Hire for Skill

Saw this tweet come across my twitter stream today:

Skills are easier to learn than attitude and talents. Avoid employers who hire for skills. Message is “we are unwilling to invest in you.”

A bit of research indicates it’s probably a retweet from a Norm Brodsky quotation in this year’s Inc 500 issue:

“Hire for attitude not skills. Skills can be taught” – Norm Brodsky at #Inc5000

Given the current unemployment rate, not sure how many people looking for work actually have the choice of “avoiding employers who hire for skills,” frankly. But I am sure that few small businesses can afford to “buy” this advice. Skills can be taught, true, WHEN you have created a training system. Not before. And most definitely, NOT WHILE you are creating the training system, or if you are hiring someone to create the training system…

Sputter.

Twitter makes me do that sometimes. The MUNDanity of it is tolerable, on a good day. It’s the INanity that gets me.

Sputter.

In yesterday’s post, I said:

For businesses with fewer than 10 employees, time spent training new employees is generally time not spent generating revenue.  More than one new employer has discovered that the money saved on a “low cost” employee was swamped by the cost of training that person to work at the level the business needed.

The truth is, even Norm Brodsky doesn’t exactly hire for attitude only. I’ll bet my next system sale that he doesn’t hire A/P clerks who haven’t ever handled money before. Warehouse staff, maybe. (He runs a records management business that serves clients with offices in NYC.) But not the money people. In The Knack, he said he hires sales people with selling experience.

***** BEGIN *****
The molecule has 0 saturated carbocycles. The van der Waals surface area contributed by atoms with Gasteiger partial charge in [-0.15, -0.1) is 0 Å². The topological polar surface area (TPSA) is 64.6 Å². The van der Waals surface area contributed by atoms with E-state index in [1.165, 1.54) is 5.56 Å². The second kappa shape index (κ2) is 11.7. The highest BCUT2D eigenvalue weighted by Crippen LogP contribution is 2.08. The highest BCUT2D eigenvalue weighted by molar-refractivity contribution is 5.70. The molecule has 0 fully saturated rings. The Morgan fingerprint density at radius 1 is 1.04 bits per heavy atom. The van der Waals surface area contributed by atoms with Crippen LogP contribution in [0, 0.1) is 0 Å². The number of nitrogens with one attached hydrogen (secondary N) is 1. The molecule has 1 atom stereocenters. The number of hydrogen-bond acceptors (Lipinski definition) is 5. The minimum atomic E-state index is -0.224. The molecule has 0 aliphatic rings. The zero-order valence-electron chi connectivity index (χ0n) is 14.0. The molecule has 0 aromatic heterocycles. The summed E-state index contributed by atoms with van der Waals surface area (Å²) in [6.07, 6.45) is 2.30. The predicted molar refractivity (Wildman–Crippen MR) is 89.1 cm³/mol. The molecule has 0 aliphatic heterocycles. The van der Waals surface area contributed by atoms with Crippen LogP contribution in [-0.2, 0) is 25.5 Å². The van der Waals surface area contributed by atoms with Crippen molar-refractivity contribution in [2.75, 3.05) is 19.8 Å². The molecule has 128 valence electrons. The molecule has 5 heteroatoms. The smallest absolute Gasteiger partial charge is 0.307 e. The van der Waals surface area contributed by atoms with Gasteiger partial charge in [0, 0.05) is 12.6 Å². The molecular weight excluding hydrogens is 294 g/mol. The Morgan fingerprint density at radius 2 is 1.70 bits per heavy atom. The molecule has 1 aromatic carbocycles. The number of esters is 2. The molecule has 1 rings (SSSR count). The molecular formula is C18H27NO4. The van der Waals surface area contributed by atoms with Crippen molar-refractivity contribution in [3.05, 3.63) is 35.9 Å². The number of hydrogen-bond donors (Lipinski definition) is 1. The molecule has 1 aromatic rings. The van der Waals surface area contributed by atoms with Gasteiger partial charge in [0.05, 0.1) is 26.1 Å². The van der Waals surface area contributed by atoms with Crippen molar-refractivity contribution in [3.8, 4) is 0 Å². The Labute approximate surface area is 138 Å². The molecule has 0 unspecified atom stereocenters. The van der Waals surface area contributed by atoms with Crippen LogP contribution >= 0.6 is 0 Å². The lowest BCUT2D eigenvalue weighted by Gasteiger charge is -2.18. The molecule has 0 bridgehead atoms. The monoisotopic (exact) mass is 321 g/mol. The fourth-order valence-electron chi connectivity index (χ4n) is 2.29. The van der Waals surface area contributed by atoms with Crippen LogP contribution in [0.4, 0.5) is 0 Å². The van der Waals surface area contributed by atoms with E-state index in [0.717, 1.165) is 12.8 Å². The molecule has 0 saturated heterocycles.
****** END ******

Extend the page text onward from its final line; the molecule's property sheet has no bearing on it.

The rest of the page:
• Howard Schultz (Starbucks) hired people who knew how to take a small food-service business to a much larger position.  (Starbucks has an excellent training program for front-line employees, but they hire demonstrated skill at HQ.)
  • Sam Walton (Wal-Mart) hired people who knew retail, and within that subset, discount retail, as he was building his empire in the midwest.

In the United States, the US Army and McDonald’s Corporation are known for their ability to take raw, unskilled “new hires” and turn them into productive members of the organization. If your training division resembles those of the Army and McDonald’s, you can, too.  Until then, hire people who already know how to do what you need them to do.  You may need to spend a little time showing a new hire exactly HOW you want that skill used in your business, but you don’t need to be teaching them the skill itself.

How has hiring “skill” vs. “attitude” worked out for you?  Let me know in the comments… thx!